Friday, May 18, 2018

HISTORY IS MYSTERY: Guest Post by Victoria Thompson

VICTORIA THOMPSON:
HISTORY IS MYSTERY

The twenty-first book in my Gaslight Mystery Series, Murder on Union Square, came out on May 1. When I started the series back in 1999, I never dreamed it would go on so long, and I have my faithful fans to thank for that. They apparently love revisiting turn-of-the-century New York as much as I do. Sometimes a fan will tell me how much they like the series and then add, “I don’t know why I like it so much. I hated history in school!”

Because didn’t we all hate history in school? Who enjoys memorizing dates and the names of kings and dry facts about wars and treaties and stuff? Nobody does, but don’t we all love a good, juicy piece of gossip? Learning about the Reformation sounds really dull until you know that King Henry VIII split England off from the Roman Catholic Church because he wanted to divorce his aging wife and marry his hot, young girlfriend!

I first became really interested in history when I was in Elementary School and picked up a book called Queen Elizabeth and the Spanish Armada at the school library. I probably chose it because of the picture of Queen Elizabeth on the cover and because it’s about a queen instead of a king. I probably also thought an Armada was some kind of a ball. Getting to the part about the Spanish Armada (which was a bunch of ships and not a ball at all and which fought the British navy in a battle I never really understood) took a long time, though. The author spent the first half of the book explaining Henry VIII and his six wives and how his many marriages eventually resulted in King Edward, Queen Mary and finally Elizabeth, a new religion and a war with Spain. Talk about gossip! This story is loaded with it, along with jealousy, betrayal, and several beheadings. I didn’t even mind the part about the naval battle. If this was history, I was hooked!

I have been hooked ever since. I still hate memorizing dates and battles and treaties, but I love learning the story behind the dates and battles and treaties. Those are stories about real people doing things real people do that have real consequences. Kings and Queens aren’t very different from the rest of us except that lots more people care if they lie or betray their values or are unfaithful to their spouses. And everyone loves hearing a story that makes them say, in astonishment, “I didn’t know that!”

So this is why I love writing historical fiction. Most people cringe when they hear the word research, but the research is the best part of my job. I admit I skim a lot of it. I’m still not interested in the dates or the battles, but I love finding that tidbit that makes me say, “I didn’t know that!” Because I figure if I didn’t know it, you probably didn’t either, and you’re going to be just as excited as I was to learn about it. So that’s what goes in my books—all the good, astonishing stuff we didn’t know because history class was too full of dates and stuff.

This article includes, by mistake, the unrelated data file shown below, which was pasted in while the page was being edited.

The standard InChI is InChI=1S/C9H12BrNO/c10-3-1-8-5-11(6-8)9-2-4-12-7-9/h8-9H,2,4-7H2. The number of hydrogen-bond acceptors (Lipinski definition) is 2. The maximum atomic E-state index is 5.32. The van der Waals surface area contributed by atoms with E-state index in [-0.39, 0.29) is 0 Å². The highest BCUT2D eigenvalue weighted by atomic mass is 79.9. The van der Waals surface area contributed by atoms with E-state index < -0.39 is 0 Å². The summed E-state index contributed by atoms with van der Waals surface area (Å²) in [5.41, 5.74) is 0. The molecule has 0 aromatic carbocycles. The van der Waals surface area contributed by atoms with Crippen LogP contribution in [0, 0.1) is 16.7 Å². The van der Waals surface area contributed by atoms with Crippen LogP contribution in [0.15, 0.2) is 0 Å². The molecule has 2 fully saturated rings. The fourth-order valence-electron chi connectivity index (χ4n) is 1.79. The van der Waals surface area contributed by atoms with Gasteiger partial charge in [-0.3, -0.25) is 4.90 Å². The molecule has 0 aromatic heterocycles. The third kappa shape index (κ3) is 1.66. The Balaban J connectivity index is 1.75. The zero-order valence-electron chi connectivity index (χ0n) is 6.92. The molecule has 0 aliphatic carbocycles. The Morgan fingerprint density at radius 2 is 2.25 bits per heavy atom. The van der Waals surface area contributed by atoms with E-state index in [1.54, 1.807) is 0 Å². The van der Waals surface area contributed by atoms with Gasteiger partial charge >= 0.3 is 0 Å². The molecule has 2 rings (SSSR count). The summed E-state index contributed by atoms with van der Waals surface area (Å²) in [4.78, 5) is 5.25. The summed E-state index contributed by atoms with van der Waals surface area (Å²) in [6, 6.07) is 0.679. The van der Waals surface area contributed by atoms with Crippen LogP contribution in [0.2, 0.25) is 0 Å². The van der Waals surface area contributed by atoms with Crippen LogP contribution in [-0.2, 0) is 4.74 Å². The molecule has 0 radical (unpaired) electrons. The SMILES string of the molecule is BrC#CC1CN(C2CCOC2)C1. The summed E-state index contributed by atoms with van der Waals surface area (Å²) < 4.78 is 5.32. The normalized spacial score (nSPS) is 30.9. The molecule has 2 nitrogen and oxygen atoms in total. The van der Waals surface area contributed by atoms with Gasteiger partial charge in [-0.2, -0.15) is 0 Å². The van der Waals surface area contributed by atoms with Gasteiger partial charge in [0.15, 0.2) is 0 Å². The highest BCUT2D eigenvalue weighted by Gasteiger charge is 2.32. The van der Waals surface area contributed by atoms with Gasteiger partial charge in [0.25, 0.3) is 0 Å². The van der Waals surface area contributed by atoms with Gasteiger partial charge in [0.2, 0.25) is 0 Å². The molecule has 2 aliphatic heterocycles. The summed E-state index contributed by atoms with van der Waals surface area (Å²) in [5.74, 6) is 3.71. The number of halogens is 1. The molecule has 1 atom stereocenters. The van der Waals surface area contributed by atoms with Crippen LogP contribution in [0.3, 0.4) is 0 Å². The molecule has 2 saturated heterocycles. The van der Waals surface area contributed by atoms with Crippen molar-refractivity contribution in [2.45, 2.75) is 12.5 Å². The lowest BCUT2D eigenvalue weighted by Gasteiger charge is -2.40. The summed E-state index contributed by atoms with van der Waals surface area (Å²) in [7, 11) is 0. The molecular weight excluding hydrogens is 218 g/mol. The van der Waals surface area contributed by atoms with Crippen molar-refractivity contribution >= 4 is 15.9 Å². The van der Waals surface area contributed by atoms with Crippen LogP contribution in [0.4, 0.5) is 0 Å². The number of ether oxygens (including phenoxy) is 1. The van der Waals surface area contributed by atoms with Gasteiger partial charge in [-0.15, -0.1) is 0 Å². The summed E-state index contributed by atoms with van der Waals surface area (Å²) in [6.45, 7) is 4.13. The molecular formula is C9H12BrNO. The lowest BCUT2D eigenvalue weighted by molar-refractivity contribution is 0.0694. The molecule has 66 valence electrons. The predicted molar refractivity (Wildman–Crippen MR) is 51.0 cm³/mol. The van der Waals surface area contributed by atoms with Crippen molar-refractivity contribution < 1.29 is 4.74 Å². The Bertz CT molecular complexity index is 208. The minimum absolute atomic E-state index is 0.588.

Murder on Union Square takes place in 1899. Frank and Sarah Malloy are trying to adopt the little girl Sarah rescued from a mission, but they run into a snag. They need permission from a man they have no reason to trust, and when he turns up dead, Frank finds himself accused of his murder. The victim was an actor, and I found out some very interesting things about the theater in turn of the century New York. I might have called this book Murder in Times Square, except Times Square didn’t yet exist in 1899. I might have called it Murder on Broadway, too, but Broadway wasn’t yet lined with theaters. Have you said, “I didn’t know that!” yet? I hope you’ll say it a lot as you read Murder on Union Square (which was the heart of the theater district in 1899—bet you didn’t know that!).

And I promise you won’t have to memorize a single date.

***

Victoria Thompson is the bestselling author of the Edgar ® and Agatha Award nominated Gaslight Mystery Series and the new Counterfeit Lady Series. Her latest books are Murder on Union Square and City of Lies, both from Berkley. She currently teaches in the Master’s Degree program for writing popular fiction at Seton Hill University. She lives in Illinois with her husband and a very spoiled little dog.

3 comments:

Marja said...

I really enjoy your series and I look forward to this one. I have to agree that research is half the fun, and that surprised me. Thank you for providing some great reading times for me.

Dorothy Bodoin said...

I have every one of your books, Victoria, even though initially I didn't think I'd like to read about a midwife. I love them and am always looking forward to the next one.

Diane Hendricksen said...

I got interested in history when I discovered and read Alice Turner Curtis “Little Maid” books sent during America’s Revolutionary War and Civil War. The heroines were little girls around 5 or 6 years old and they interacted with real historical people. I identified with them as they were around my age. My mother was 16 when Pearl Harbor was bombed a couple of days after she arrived there - History to me was part of her life. My high school history teacher was also there, returning, drunk, from shore leave. To me, History has always been about real people so it’s almost personal. When I read a historical fiction novel or see a movie, I then find a factual source to see how accurate the book/movie was. Please keep writing your wonderful books - they bring another time alive and make it personal.